The Katatobi Dezomeshiki held in early January is an exhibition of fire-fighting skills and acrobatics on ladders performed by members of the town's fire service.
The Asanogawa Enyukai in mid-April is held to coincide with the blossoming of the cherry trees on the banks of the Asano river. Traditional dances and other entertainments are held on a floating stage.
Kanazawa has some excellent museums, especially those dedicated to its traditional craft industries and the architectually outstanding 21st Century Museum of Contemporary Art.
The Ishikawa Prefectural Museum for Traditional Products and Crafts (Tel: 076 262 2020) near the Seison-Kaku Villa. The Ishikawa Prefectural Museum (Tel: 076 231 7580) has exhibits of traditional crafts passed down by the Maeda family and other precious porcelain, paintings and metalwork.
The nearby Nakamura Memorial Museum (Tel: 076 221 0751) houses the personal collections of a wealthy, local sake brewing family and includes calligraphy and tea-ceremony utensils.
The Ohi Pottery Museum (Tel: 076 221 2397) displays the artefacts of the Chozaemon family of master potters.
The Honda Museum (Tel: 076 261 0500) houses the family collection of the Hondas - retainers to the Maeda clan - and includes some impressive suits of armor.
Near the west exit of Kanazawa Station is the Kanazawa Yasue Gold Leaf Museum (Tel: 076 233 1502).
The 21st Century Museum of Contemporary Art (Tel: 076 220 2800) is a beautiful, low-rise glass circle by architects Kazuyo Sejima and Ryue Nishizawa, which features contemporary art, exhibitions and installations from around the world.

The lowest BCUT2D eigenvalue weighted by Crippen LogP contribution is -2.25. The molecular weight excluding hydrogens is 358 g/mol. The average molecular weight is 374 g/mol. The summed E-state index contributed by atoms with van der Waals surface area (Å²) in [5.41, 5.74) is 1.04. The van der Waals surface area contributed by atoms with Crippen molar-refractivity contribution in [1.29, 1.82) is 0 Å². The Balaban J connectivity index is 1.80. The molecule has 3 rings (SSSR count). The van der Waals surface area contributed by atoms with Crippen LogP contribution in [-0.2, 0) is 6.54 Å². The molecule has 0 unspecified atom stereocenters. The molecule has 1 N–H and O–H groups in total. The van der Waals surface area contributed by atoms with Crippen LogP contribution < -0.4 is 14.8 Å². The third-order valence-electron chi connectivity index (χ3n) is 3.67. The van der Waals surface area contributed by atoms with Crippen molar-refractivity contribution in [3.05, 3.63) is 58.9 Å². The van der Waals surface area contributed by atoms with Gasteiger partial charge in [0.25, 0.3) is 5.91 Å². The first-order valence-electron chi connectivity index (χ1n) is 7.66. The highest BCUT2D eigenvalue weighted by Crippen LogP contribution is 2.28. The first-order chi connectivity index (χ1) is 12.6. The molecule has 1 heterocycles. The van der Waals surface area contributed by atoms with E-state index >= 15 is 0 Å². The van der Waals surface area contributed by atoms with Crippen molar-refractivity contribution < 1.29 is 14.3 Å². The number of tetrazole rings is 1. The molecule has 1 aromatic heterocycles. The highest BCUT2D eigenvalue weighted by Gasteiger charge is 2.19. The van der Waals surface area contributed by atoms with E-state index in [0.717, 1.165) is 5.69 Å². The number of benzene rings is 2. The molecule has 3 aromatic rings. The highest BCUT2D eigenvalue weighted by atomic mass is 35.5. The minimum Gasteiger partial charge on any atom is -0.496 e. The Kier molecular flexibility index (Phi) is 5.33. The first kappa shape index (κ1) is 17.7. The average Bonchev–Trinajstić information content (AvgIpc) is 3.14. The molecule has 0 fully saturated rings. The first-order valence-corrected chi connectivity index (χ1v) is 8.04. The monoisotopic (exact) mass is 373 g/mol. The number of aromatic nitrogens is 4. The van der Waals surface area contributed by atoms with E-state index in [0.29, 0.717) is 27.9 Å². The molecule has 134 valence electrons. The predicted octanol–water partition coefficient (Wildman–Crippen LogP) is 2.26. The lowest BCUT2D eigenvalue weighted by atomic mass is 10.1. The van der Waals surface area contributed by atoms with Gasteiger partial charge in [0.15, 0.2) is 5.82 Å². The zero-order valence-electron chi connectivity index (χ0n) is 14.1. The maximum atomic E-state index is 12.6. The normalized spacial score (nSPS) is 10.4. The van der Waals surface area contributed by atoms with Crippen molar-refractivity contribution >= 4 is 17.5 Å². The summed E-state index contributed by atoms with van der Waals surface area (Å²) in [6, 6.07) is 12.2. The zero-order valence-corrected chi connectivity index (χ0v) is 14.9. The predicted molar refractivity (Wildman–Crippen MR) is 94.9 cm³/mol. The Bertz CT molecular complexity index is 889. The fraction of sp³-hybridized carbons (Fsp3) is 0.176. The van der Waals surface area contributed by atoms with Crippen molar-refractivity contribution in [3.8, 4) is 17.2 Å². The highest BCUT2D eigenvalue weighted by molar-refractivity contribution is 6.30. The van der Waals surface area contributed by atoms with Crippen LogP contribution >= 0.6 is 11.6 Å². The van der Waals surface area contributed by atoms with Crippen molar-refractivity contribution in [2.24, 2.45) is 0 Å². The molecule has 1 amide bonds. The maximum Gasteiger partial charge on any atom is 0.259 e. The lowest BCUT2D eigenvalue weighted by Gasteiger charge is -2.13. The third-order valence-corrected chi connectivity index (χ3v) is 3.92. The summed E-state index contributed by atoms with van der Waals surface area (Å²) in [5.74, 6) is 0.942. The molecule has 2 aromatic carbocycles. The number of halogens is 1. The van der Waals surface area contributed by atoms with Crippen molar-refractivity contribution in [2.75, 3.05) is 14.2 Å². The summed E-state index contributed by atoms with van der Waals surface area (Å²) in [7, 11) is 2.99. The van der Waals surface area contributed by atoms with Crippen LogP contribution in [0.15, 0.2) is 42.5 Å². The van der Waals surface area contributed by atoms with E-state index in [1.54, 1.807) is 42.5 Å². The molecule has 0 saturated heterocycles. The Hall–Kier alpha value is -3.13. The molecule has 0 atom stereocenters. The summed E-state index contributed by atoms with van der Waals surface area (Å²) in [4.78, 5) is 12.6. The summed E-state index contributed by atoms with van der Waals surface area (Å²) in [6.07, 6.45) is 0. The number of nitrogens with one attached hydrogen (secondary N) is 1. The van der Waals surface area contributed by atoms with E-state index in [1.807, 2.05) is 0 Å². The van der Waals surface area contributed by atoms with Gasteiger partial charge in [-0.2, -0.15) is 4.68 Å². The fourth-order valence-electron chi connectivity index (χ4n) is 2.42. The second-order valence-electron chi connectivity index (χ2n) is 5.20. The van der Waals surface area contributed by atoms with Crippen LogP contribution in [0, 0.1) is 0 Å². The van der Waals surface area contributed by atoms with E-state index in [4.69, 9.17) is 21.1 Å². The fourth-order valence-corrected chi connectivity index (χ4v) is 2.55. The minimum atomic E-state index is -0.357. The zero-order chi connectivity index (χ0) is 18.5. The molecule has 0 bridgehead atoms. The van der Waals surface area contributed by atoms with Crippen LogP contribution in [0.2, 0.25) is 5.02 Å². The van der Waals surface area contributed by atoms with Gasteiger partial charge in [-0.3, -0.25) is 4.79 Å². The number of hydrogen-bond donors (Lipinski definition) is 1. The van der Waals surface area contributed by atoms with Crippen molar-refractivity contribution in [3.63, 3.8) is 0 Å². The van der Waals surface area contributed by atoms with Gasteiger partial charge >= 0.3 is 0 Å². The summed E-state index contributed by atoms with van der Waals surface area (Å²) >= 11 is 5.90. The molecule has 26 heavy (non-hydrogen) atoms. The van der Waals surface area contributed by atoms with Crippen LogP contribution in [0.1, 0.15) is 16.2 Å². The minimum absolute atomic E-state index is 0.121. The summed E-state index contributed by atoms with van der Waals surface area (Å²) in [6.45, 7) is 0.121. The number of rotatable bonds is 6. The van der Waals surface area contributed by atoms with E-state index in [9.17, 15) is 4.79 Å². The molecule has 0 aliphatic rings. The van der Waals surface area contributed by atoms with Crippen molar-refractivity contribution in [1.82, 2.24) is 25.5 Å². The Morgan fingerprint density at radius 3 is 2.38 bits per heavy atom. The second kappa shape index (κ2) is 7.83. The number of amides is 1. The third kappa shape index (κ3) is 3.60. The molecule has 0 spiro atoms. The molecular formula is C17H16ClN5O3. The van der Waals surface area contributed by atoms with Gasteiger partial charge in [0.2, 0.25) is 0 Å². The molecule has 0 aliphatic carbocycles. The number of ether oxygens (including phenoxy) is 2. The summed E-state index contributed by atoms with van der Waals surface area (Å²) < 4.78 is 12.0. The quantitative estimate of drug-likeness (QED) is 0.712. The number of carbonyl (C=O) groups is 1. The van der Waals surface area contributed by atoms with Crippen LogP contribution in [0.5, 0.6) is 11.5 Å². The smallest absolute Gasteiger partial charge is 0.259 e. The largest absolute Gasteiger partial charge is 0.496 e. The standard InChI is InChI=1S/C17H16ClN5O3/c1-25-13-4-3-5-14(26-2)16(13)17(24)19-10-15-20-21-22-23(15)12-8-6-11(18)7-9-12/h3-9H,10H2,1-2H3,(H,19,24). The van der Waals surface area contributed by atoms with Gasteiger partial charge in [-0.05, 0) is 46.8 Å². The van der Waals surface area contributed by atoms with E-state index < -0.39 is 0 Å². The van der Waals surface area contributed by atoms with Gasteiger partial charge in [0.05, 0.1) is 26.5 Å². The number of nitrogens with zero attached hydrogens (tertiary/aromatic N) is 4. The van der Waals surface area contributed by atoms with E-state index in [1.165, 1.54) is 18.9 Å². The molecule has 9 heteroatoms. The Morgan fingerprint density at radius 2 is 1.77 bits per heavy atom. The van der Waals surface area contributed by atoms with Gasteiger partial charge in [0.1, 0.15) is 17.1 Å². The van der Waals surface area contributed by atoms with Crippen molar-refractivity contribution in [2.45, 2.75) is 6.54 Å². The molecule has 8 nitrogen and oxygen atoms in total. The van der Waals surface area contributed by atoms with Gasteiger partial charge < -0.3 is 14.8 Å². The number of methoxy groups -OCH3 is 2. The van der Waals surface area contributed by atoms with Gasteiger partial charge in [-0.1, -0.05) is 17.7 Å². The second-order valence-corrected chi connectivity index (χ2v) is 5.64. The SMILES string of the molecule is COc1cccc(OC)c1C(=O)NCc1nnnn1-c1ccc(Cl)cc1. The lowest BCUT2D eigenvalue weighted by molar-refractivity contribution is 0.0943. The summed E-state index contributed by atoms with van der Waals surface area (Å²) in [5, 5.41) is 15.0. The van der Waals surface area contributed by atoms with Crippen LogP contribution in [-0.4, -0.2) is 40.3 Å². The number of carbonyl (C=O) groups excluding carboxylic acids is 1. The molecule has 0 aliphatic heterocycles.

The Modern Literature Museum (Tel: 076 261 5464) is housed in an old Meiji Period brick school building and displays exhibits relating to local writers including Kyoka Izumi (1873-1939), Shusei Tokuda (1871-1943) and Sasei Muro (1889-1962).
Tourist Information Offices in Kanazawa
Kanazawa Tourist Information Center
Tel: 076 232 6200
Kanazawa is well served forboth western-style business hotels and Japanese-style ryokan, minshuku and traditional inns. Recommended places to stay in Kanazawa include the Kanazawa Central Hotel, the ANA Crowne Plaza Kanazawa and the APA Kanazawa Hotel Ekimae both near Kanazawa Station, and the Kanazawa New Grand Hotel, the KKR Hotel Kanazawa and the Kikunoya Ryokan all near Kanazawa Castle and Kenroku-en Garden.
Other traditional Japanese inns in Kanazawa are the Minshuku Ginmatsu, the Ichiraku Ryokan and the Kanazawa Chaya.The Yuyaruru Saisai offers luxury Japanese-style accommodation, with tatami-rooms overlooking the River Sai.
Komatsu Airport (Tel: 0761 21 9803) is 25km southwest of Kanazawa and is linked by Hokutetsu buses (approx. 40 minutes) to Kanazawa station. There are domestic flights to Tokyo (Haneda), Fukuoka, Okinawa, Sapporo and Sendai and international connections to Seoul and Shanghai from Komatsu Airport.
Tsuzumi Gate at the East Entrance of Kanazawa Station
To Tokyo travel via Echigo-Yuzawa and pick up the Joetsu shinkansen (approx 3 hours 50 mins) or Tokaido shinkansen from Tokyo changing at Maibara to the express train for Kanazawa (approx 4 hours 30 mins).
In 2015 the Hokuriku Shinkansen will be complete connecting Kanazawa and Toyama with Nagano, Karuizawa and then Takasaki and then on to Tokyo on the Joetsu shinkansen.
There is now only one night train to Kanazawa from Tokyo's Ueno Station: the all-seat Noto Express (6 hours, 47 mins). The Hokuriku Express Sleeper (7 hours, 27 mins) which had couchettes and private rooms was discontinued in 2010.
To Nagoya from Kanazawa take the Shirasagi service (approx 3 hours). Alternatively take a Hikari shinkansen from Nagoya to Maibara (27 minutes) and then Shirasagi Express to Kanazawa (1 hour, 52 minutes). The JR Nanao Line connects Kanazawa to Nanao and Wakura Onsen on the Noto Peninsula.
There are long distance bus services from outside Kanazawa Station to Tokyo (7 hours, 30 mins), Kyoto (4 hours), Yokohama (8 hours, 20 mins), Nagoya (4 hours), Sendai (8 hours, 30mins), Niigata (4 hours, 40 mins), Takayama (3 hours) and other destinations.
View Nagoya & Gifu Map - Aichi & Gifu Prefectures in a larger map